Ph.D. in Environmental Science
The doctoral program in environmental science equips students with skills and training in the basic and applied sciences with the objectives of improving society’s understanding of environmental problems and helping manage, mitigate, and avoid those problems.
The doctoral program in environmental science is a rigorous, interdisciplinary course of study. The overall objectives of the program are: (1) to clarify and improve understanding of environmental problems and to identify solutions to these problems; and (2) to foster collaborative, interdisciplinary research amongst scientists from various disciplines.
More specifically the Ph.D. in environmental science requires students to:
- Acquire substantial knowledge in a primary environmental science concentration;
- Develop breadth in related environmental science fields;
- Become proficient in advanced research methods and develop expertise in a chosen dissertation topic; and
- Compose a dissertation that evidences original research and high proficiency in the interpretation, analysis, and explanation of environmental phenomena.
Additional curricular and administrative aspects of the Ph.D. in Environmental Science program are found at SPEA ES PhD Handbook.
Dissertation research may be interdisciplinary or may focus on one sub-discipline of environmental science. SPEA’s environmental science faculty perform research in one or more of the following areas: applied ecology, atmospheric chemistry, biogeochemistry, bioremediation and environmental microbiology, conservation biology, contaminant fate and transport, forest ecology, environmental chemistry, GIS applications, global climate change, groundwater flow modeling, limnology, mathematical biology and statistics, meteorology and climatology, and toxicology and developmental neurobiology. Specific research projects are highlighted in the individual faculty research profiles, within the home pages of some of SPEA’s research centers, institutes, and laboratories, and with faculty affiliates.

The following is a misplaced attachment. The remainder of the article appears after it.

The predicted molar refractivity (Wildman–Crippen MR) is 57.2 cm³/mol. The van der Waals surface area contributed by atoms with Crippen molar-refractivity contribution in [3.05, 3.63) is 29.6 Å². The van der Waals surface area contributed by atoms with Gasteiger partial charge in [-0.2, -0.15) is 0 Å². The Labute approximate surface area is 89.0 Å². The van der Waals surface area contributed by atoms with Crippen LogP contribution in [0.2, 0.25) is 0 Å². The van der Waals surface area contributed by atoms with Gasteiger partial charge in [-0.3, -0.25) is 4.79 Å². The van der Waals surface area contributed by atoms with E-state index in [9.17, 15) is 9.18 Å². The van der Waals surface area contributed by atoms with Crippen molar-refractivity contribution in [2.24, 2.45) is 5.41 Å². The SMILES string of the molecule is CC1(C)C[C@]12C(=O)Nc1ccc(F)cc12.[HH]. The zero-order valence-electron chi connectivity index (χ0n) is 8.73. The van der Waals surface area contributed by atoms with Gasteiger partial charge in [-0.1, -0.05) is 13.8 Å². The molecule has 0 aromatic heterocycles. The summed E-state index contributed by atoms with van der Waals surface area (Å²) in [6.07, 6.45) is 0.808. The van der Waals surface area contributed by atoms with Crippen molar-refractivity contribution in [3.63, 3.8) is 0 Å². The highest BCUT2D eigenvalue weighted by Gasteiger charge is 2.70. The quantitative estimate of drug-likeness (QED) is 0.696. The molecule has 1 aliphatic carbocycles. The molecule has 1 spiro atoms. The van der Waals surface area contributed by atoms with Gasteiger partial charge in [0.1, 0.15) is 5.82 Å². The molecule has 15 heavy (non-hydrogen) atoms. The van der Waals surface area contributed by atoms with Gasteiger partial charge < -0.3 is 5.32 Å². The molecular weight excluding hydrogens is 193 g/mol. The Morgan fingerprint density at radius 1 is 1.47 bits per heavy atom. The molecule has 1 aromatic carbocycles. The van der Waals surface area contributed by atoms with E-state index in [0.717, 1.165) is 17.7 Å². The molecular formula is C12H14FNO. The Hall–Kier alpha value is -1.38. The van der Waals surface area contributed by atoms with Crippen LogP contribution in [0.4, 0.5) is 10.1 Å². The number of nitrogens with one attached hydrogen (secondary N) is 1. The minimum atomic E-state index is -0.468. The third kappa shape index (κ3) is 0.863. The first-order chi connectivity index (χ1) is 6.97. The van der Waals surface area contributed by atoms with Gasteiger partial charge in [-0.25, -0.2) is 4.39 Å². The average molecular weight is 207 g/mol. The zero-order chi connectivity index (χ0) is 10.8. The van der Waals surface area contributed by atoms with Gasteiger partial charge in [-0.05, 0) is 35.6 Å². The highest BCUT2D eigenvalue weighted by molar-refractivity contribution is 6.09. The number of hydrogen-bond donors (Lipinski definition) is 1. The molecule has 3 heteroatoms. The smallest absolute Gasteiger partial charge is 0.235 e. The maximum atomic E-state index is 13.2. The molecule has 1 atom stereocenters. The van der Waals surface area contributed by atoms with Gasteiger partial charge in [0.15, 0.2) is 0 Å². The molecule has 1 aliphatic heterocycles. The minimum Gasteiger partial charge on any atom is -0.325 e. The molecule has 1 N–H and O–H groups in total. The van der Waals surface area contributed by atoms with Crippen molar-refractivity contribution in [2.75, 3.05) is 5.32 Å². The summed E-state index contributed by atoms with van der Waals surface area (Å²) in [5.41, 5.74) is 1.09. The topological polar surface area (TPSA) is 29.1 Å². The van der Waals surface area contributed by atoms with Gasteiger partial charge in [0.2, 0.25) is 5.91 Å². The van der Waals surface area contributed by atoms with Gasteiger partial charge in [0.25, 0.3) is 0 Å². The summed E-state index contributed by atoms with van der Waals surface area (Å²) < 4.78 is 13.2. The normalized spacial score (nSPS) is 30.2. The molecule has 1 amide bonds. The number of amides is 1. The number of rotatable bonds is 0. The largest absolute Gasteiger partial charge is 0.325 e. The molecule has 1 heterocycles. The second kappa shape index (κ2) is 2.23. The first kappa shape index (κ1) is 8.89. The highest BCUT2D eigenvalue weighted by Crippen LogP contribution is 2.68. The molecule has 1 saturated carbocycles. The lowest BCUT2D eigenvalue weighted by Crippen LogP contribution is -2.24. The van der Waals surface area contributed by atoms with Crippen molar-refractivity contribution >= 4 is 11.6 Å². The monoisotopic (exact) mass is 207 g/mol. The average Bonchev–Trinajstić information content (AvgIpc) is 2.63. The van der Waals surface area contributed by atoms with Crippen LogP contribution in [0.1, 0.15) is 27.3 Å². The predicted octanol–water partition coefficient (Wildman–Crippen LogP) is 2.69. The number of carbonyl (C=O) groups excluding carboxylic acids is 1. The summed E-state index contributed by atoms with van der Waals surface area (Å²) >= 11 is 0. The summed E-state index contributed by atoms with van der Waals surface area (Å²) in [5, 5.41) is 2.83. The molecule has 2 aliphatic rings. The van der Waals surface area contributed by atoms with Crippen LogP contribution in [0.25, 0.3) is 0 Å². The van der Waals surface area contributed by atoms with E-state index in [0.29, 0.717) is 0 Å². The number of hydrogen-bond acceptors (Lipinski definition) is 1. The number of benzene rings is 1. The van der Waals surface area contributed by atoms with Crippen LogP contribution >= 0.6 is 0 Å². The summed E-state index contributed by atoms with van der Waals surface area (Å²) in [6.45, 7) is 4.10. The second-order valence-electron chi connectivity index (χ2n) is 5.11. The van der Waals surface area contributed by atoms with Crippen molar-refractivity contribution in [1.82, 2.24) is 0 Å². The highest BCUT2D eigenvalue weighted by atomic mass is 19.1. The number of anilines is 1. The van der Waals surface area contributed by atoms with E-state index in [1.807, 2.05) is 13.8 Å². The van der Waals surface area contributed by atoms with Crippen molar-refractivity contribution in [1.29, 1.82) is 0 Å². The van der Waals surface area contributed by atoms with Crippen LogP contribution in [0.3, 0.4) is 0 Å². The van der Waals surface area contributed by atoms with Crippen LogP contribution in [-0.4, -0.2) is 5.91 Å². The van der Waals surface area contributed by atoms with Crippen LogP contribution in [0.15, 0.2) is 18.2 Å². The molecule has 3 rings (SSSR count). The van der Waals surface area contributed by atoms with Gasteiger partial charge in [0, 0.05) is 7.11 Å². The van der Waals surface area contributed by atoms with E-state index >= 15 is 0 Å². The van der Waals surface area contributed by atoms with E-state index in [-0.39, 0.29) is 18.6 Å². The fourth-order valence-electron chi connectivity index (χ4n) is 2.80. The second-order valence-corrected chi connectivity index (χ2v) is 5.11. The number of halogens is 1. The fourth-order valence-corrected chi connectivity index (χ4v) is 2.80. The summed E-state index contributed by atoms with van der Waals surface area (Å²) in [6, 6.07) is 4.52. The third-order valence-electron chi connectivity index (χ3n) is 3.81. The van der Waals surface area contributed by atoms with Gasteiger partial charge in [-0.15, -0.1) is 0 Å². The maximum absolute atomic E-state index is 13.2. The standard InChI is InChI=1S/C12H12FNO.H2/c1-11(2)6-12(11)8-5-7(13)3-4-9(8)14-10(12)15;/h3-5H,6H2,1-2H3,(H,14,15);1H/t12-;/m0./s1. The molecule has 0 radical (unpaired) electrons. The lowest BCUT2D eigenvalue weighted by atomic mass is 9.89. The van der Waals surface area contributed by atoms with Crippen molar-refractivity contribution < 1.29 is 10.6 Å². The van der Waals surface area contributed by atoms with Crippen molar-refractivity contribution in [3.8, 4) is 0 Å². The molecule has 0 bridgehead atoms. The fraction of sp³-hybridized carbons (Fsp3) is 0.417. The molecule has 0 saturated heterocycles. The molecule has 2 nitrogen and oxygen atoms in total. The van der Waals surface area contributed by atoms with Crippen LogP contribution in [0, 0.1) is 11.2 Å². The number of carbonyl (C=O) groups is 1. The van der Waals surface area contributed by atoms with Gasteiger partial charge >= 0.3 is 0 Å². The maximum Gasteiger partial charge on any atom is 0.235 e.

Applicants to this program should possess a minimum of one baccalaureate degree in science or mathematics or engineering, or a closely related field. Completion of the Graduate Record Examination (GRE) General Test is required for admission. The candidate’s statement of his/her research interests is a key component of the admissions application. This statement is used during the admissions process to match students' research interests with those of one or more faculty members. The statement should refer to a specific area (or areas) of research interest, and, if possible, identify potential research mentors by name.
The Ph.D. degree requires the completion of at least 90 credit hours in advanced study and research beyond the bachelor's degree. A student must complete a minimum of 30 credit hours of advanced course work to provide breadth in environmental science. Students must also complete a minimum of 30 credit hours of research, normally taken as SPEA E625 or SPEA E890. The student, with approval of the advisory committee, should complete some combination of additional course work and research credit sufficient to meet the 90 credit hour requirement.